A team of researchers from Massachusetts General Hospital in Boston have identified a protein that helps with hair growth by regulating cytoskeleton reorganization. The group, led by Scott Snapper, looked at mice that were lacking the protein, N-WASP, to determine its effect on skin function and hair follicles.
Various human skin disorders are associated with aberrant regulation of the cytoskeleton, the scaffolding that supports the cell. This is because many physiological processes in the skin, including wound healing and hair follicle cycling, involve cytoskeleton reorganization regulated by the proteins Cdc42 and Rac1; N-WASP acts downstream of Cdc42.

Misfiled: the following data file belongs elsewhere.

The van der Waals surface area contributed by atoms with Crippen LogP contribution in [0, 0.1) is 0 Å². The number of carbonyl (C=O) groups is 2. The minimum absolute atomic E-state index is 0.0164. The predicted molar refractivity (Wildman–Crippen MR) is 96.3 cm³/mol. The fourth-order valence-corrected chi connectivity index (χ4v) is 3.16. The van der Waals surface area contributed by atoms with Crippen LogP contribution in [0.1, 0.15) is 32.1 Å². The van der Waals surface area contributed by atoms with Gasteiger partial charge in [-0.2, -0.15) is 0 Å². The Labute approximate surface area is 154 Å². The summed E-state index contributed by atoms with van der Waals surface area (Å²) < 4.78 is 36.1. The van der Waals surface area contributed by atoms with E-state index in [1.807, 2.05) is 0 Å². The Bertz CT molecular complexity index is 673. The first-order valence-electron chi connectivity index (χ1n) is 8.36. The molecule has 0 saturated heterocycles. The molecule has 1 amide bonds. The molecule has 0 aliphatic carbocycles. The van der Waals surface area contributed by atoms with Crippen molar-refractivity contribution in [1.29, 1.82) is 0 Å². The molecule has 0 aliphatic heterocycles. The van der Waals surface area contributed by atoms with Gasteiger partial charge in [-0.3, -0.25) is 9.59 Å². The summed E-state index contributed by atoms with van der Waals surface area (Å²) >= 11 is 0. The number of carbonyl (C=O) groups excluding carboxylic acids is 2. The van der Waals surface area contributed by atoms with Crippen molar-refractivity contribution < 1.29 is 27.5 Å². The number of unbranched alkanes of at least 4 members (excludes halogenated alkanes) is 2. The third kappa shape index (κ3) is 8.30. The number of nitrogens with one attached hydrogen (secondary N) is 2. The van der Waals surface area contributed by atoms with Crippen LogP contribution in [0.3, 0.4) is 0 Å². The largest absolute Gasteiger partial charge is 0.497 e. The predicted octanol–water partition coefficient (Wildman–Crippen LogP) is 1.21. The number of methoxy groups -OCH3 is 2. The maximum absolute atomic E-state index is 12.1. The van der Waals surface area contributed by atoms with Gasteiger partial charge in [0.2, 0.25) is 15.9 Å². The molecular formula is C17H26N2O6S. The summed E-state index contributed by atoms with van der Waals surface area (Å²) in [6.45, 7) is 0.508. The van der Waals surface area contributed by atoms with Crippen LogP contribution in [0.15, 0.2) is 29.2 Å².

Mice analysis showed that N-WASP helps outer-layer skin cells to proliferate. It also helps stimulate hair growth, due to its role in hair follicle cycling and in the maintenance and differentiation of hair follicle progenitor cells. The work at Mass General also demonstrated that N-WASP regulates the function of another protein, β-catenin, which is present in cells of the outer layer of the skin from hair follicles. N-WASP promotes expression of β-catenin-dependent genes, thereby supporting the differentiation of hair follicle progenitor cells.